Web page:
In their basic physical sense , the verbs translated as "persecute" in the Bible mean “chase” or “pursue,” and that fits the context quite naturally. As Pharaoh “pursued” (LXX, dioko; Heb. radaph) Israel into the wilderness, for example, so the dragon chases the woman back to her place in the wilderness (Revelation 12).
There is an overtone of “persecution,” especially when we consider the historical referent of the vision of Revelation 12. The dragon’s pursuit of the woman is a post-ascension, post-Pentecost assault on the mother of Jesus, Israel. It is most specifically a reference to the persecution of the church by Herod. Herod the Great is the historical agent of the dragon’s initial assault on the child, and another Herod attacks the church by killing James (Acts 12). Stephen’s martyrdom is also in view, a Satanic assault on the “mother,” the Jewish church, that led to a dispersal and flight from Jerusalem.
Even here, the literal physical force of the word is not lost. The specific form that persecution takes is pursuit, and Saul, like his namesake from the tribe of Benjamin, is the great persecutor/pursuer in this regard. He not only makes life difficult for Christians but literally chases them from city to city (Galatians 1:13; Philippians 3:6; cf. Matthew 23:34). Taking the physical connotations of the word into account stretches out the significance of “persecution” and opens up fresh angles on the biblical teaching concerning it.
We may start with the role that “pursuit” plays in the curses of the covenant in Leviticus and Deuteronomy. So long as Israel is faithful, she will “pursue” her enemies, five Israelites scattering a hundred (Leviticus 26:7-8). If Israel should turn from Yahweh, however, the direction and proportions will be reversed: Israel will flee when no one is pursuing, a proportion of 0 to a thousand (Leviticus 26:17, 36-37). The curses themselves will pursue Israel until they are destroyed (Deuteronomy 28:45). Whatever the direction, pursuit and flight go together. For Israel to be pursued, and for Israel to flee, are considered curses. When Yahweh is blessing, Israel does not need to flee because her pursuers will be undone (as at the exodus).
With the rise of the kingdom, though, comes a notion of the pursuit or persecution of the righteous. Saul “pursues” (radaph) David (1 Samuel 23:25, 28; 24:14; 25:29; etc.). Throughout the Psalms, David complains about enemies pursuing Him, and calls on Yahweh for deliverance (7:5; 31:15; 34:14; 35:3; 119:157, 161; 142:6; 143:3). He frequently protests his innocence, as does Job when his friends begin to pursue him and Jeremiah in the face of his persecutors. Still, being pursued, being forced to flee, is a curse from which David seeks a way of escape.
It is a remarkable innovation, then, when Jesus instructs His disciples to “rejoice” and “be glad” when they are pursued (Matthew 5:10-12). It is not an accident that pursuit/persecution arises with the announcement of the kingdom. A new David has arrived, so of course the pursuit of the righteous will begin again. But the response has shifted, and it has shifted because of the earlier link between pursuit and righteousness. It is because David and the prophets have been persecuted that persecution becomes an occasion for rejoicing. Instead of being a sign of covenant curse, it has become a sign of covenant inclusion, the mark of those who follow the persecuted, pursued son of David (cf. John 15:20).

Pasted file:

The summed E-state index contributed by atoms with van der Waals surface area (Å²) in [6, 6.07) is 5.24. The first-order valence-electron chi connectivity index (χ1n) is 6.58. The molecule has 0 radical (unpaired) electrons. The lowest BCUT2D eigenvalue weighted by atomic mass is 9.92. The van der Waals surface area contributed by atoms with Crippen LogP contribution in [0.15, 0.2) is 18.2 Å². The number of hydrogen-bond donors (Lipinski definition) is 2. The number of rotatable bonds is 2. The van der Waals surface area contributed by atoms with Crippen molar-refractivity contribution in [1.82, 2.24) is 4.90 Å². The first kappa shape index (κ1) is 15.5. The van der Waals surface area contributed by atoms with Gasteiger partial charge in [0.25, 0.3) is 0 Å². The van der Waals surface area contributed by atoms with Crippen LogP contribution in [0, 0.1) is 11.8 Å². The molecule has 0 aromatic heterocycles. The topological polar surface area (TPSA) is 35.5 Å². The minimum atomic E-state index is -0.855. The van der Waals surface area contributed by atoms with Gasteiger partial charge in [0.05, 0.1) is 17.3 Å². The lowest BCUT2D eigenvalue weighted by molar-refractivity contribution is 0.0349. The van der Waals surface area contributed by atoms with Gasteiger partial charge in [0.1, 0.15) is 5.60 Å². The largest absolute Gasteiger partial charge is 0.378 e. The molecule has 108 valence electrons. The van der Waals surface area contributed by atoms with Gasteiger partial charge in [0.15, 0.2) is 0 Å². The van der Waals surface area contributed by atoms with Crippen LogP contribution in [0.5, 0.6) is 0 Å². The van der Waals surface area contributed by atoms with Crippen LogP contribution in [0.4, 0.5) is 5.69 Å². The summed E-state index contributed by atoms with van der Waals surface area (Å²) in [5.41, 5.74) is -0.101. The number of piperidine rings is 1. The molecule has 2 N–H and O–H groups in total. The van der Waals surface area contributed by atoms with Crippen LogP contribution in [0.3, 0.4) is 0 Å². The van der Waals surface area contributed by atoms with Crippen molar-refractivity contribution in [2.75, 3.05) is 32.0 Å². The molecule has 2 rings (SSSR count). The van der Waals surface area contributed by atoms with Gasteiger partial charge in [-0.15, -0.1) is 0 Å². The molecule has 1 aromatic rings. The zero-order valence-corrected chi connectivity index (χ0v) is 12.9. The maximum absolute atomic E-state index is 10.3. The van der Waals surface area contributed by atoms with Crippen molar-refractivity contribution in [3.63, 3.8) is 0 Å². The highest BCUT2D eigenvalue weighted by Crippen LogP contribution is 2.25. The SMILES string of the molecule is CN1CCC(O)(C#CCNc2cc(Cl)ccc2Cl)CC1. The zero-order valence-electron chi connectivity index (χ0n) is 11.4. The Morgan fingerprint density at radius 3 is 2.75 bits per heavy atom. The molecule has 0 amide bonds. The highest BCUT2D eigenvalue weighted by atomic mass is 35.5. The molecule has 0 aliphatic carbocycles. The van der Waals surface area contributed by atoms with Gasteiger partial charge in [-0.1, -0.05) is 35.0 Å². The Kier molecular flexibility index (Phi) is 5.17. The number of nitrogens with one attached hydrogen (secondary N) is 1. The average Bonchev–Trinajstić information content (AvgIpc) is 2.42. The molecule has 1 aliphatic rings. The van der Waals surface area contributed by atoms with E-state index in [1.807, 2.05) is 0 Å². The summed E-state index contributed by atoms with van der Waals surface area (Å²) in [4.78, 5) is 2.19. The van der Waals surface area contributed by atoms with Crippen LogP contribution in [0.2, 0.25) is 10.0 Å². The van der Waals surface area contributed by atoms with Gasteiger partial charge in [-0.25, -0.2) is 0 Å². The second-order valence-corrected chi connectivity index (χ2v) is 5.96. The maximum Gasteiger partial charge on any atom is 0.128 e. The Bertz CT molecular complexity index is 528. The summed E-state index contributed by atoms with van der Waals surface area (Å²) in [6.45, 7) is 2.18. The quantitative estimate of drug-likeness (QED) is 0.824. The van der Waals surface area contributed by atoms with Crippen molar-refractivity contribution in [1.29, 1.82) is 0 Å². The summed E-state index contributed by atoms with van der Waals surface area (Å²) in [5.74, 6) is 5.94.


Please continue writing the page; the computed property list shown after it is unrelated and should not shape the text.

Jesus’ practical instructions to His persecuted disciples are somewhat less innovative, but still alarming. Instead of standing ground, Jesus instructs His disciples to act the part of David when he was pursued by Saul: “whenever they pursue you in one city, flee to the next” (Matthew 10:23). This is not wholly different from the practice of David, who fled from Saul, and asked Yahweh to intervene to save. The disciples flee from city to city, knowing that the Son of Man will come to judge before they run out of cities to flee to (Matthew 10:23).
Still, what was once the “way” of cursing has become the “way” of blessing, as the church’s enemies push disciples into the “way” of Jesus. And so disciples rejoice, because their enemies inadvertently give them a share in the sufferings of Christ.
Saul becomes the great exemplar of this shift. As he repeatedly mentions, he pursued the way (Acts 22:4), pursued Christ Himself, pursued Him to the death (Acts 22:7-8; 26:11, 14-15; 1 Corinthians 15:9; Galatians 1:13, 23; Philippians 3:6; dioko is used eight times in Acts, seven of them references to Paul’s persecution of the church). It was not enough to kill Jesus once; Saul wanted to kill him twice, to pin his body to the tree. In this, Saul was following the way of the fathers, who “pursued” all the prophets (Acts 7:5).
Saul’s transfiguration into Saul was a change from persecutor into persecuted, pursuer to pursued, from hunter into prey (cf. 1 Corinthians 4:12; 2 Corinthians 4:9). He changes from one of those who persecuted David to one of David’s ambassadors; he shifts from being one who pursues to one who flees. Leaving the way of the fathers meant leaving the way of pursuit, and entering the Way of Jesus – a Way he was already “pursuing” when his name was Saul.
In the old Israel, pursuit of enemies was the mark of blessing; flight was a sign of being under judgment. For the new Israel of Jesus, this has been turned around. Not the pursuers but the pursued inherit the kingdom, and wait for great rewards from heaven (Matthew 5:12). Flight, not pursuit, has become the mark of the Father’s blessing.
Peter J. Leithart is President of Trinity House.
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